iHV welcomes a letter from the National Network of Designated Healthcare Professionals for Children (NNDHP) sent to Hampshire County Council as part of their consultation, outlining its concerns regarding the proposed reductions in Hampshire’s Health Visiting and School Nurse services.

NNDHP supports the arguments that the joint letter from the iHV and the School and Public Nursing Health Association (SAPHNA) sent (25 June 2021) to Hampshire County Council made without qualification, and particularly the risk to the Council’s safeguarding responsibilities and the undermining of the healthy child programme.

NNDHP’s letter states:

“Babies whose parents find it difficult to provide all the love, attention and appropriate care that they need do not have a voice to describe when things are not going well for them. Health visitors provide that independent voice. This is a valuable in two ways because they not only provide help and support to the family in a direct fashion, but they also flag up the need for other services to help that otherwise would not get to know. If this function is reduced, or lost, then the likelihood is that the family will then present later in the child’s life in crisis or worse, and will cost the system a lot more to try and put matters right, after the damage has become embedded as adverse child events.”

iHV welcomes the call from the One Voice Partnership to a county council to rethink its plan to cut £2.09 million per year from its public health budget.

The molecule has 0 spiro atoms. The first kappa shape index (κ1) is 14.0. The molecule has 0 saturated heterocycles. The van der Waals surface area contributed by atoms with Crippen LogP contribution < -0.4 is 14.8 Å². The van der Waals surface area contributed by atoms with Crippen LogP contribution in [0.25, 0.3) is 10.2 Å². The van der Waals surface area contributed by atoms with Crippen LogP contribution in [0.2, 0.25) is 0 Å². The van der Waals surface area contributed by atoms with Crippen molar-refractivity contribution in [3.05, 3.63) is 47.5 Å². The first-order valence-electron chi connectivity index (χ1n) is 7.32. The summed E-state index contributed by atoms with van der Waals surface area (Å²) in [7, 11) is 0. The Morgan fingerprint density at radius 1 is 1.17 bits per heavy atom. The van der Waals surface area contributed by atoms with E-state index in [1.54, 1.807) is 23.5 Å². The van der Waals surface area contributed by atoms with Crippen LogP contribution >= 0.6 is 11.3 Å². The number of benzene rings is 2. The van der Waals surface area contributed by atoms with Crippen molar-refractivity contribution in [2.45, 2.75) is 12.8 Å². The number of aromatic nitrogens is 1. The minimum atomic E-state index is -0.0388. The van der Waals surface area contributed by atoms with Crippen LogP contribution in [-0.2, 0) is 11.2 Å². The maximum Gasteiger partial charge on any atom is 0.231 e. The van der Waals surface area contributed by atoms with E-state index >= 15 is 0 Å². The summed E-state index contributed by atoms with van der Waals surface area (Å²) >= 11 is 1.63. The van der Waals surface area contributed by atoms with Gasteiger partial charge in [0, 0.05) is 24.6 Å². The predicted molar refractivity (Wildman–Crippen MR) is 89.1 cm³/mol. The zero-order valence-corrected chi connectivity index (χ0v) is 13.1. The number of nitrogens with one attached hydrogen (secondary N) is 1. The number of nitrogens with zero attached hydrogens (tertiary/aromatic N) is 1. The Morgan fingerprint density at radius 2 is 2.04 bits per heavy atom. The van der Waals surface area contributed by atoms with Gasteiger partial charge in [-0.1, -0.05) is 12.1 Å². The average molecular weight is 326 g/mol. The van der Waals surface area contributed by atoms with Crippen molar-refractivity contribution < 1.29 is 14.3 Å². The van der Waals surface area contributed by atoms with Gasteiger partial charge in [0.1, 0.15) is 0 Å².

In a letter to Hampshire County Council (HCC), the One Voice Partnership (which includes the Royal College of Midwives (RCM), the Royal College of Obstetricians and Gynaecologists (RCOG), Sands, and the National Childbirth Trust (NCT)) has called on HCC to re-examine as a matter of urgency the impact that the proposed budget cuts will have on women before, during and after pregnancy, and on their babies. Not only would the proposal widen inequalities yet further, but it could open the door to preventable harm to women and their babies.

The One Voice Partnership has called the HCC proposal a canary in the mine, with local government budgets across the country under significant pressure.

One Voice is also reminding all local councils of their statutory safeguarding responsibilities and the impact of any budget cuts on the wider health and social care system, including maternity services.

Furthermore, One Voice say that the introduction of non-face-to-face methods for delivering the Healthy Child Programme are currently untested and there is not enough evidence on their effectiveness as an alternative method of providing support and identifying risk and vulnerability.